I was told by a GP that I was autistic and that I needed to be tested.
They also said that I had ADHD and needed medication to control it.
I’ve now been in a long-term relationship with my husband and I have been diagnosed with ADHD.
But I’m also very curious to know what the tests are telling me about autism and what it could tell us about what other people are saying about me.
The first time I tested for autism was when I was 14.
I had never had a panic attack before and when I went to see a GP, they told me that I’d have to go to a specialist for a scan.
But when I asked them what it was, they gave me a general diagnosis of autistic spectrum disorder.
My diagnosis was based on my teacher, Dr Helen Jones, who had also diagnosed me with Asperger’s Syndrome when I came to school.
When I went into the GP’s office, I was shocked to find that I wasn’t autistic, that I could recognise people and that my social interaction was good.
I then got a scan at the age of 17 and was diagnosed with autism.
But in the same way that my teacher had diagnosed me, my diagnosis was made based on what was told to me by my GP.
I went to my GP at the beginning of this year and she was really helpful and took me into a specialist clinic to get my diagnosis tested.
The results came back negative and that was it.
It wasn’t until my GP told me about the tests that I became aware that there are some really interesting things to know about autism, such as:I also had to wait a few months before I was allowed to start my own test.
My GP told the hospital that I couldn’t have it because it was only part of a series of tests.
I was worried that if I started a new test and I was not happy with the results, that it could be used against me in the future.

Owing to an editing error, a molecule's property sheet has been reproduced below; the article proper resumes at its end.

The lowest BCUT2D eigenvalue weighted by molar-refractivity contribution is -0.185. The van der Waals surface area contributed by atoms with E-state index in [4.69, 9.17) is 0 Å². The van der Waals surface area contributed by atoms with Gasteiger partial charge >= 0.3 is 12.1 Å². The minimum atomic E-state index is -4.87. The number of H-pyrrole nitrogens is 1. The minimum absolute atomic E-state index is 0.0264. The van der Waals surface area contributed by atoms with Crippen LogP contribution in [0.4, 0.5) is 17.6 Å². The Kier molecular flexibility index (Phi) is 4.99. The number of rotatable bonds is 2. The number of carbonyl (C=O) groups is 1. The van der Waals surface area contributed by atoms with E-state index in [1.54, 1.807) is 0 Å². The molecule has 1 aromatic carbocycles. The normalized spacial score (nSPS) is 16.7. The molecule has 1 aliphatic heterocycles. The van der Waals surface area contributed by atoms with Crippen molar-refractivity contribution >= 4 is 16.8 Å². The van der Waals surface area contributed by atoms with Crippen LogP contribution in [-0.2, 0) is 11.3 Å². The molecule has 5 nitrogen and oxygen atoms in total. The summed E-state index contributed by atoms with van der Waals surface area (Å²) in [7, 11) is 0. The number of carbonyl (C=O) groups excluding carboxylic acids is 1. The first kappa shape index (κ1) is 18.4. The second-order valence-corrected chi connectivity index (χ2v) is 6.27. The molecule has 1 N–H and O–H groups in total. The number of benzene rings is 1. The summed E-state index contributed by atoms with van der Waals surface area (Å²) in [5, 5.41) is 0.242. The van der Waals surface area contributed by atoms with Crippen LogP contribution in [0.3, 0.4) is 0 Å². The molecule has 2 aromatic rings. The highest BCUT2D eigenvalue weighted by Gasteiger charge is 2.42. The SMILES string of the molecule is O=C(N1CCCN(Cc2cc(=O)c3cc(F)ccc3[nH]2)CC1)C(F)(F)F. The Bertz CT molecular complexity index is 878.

But I couldn�t be happier.
I have a son with Asp, so I asked my GP if she could have a scan of my son to be able to start a new diagnosis and start a discussion about how he could have autism.
And she said, ‘Yes, you can, but it is not for children with autism’.
I was absolutely delighted.
I had a good experience.
It was nice to see the GP and the hospital who are really supportive and caring.
I was also very lucky to have been tested by the National Autistic Society at the time, which gave me the opportunity to talk to a person from the autism community, who was very helpful.
I think the only negative I had was that my son was diagnosed when I did not have ADHD, but now I have it.
He has autism.
I would definitely recommend testing for autism and any other issues you might be facing to anyone who is considering having a child with autism, especially in the first year.
And when you do, you need to be very careful and very cautious about taking any test that is not medically necessary.